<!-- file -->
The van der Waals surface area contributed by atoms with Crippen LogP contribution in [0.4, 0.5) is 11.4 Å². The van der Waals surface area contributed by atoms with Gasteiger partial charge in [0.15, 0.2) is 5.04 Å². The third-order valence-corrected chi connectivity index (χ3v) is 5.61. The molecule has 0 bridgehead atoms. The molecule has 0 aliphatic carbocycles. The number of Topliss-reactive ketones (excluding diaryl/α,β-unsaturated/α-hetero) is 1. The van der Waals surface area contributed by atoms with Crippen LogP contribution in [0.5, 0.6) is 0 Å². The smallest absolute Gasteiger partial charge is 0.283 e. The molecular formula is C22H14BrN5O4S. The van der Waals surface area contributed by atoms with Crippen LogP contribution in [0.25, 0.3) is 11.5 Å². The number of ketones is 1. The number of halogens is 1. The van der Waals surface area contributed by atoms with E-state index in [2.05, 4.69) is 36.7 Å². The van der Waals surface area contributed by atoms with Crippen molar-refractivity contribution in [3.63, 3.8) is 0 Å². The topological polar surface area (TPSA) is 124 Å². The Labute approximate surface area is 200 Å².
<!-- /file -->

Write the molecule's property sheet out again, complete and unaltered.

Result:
The van der Waals surface area contributed by atoms with Crippen LogP contribution in [0.4, 0.5) is 11.4 Å². The van der Waals surface area contributed by atoms with Gasteiger partial charge in [0.15, 0.2) is 5.04 Å². The third-order valence-corrected chi connectivity index (χ3v) is 5.61. The molecule has 0 bridgehead atoms. The molecule has 0 aliphatic carbocycles. The number of Topliss-reactive ketones (excluding diaryl/α,β-unsaturated/α-hetero) is 1. The van der Waals surface area contributed by atoms with Crippen LogP contribution in [0.5, 0.6) is 0 Å². The smallest absolute Gasteiger partial charge is 0.283 e. The molecular formula is C22H14BrN5O4S. The van der Waals surface area contributed by atoms with Crippen LogP contribution in [0.25, 0.3) is 11.5 Å². The number of ketones is 1. The number of halogens is 1. The van der Waals surface area contributed by atoms with E-state index in [2.05, 4.69) is 36.7 Å². The van der Waals surface area contributed by atoms with Crippen molar-refractivity contribution in [3.63, 3.8) is 0 Å². The topological polar surface area (TPSA) is 124 Å². The Labute approximate surface area is 200 Å².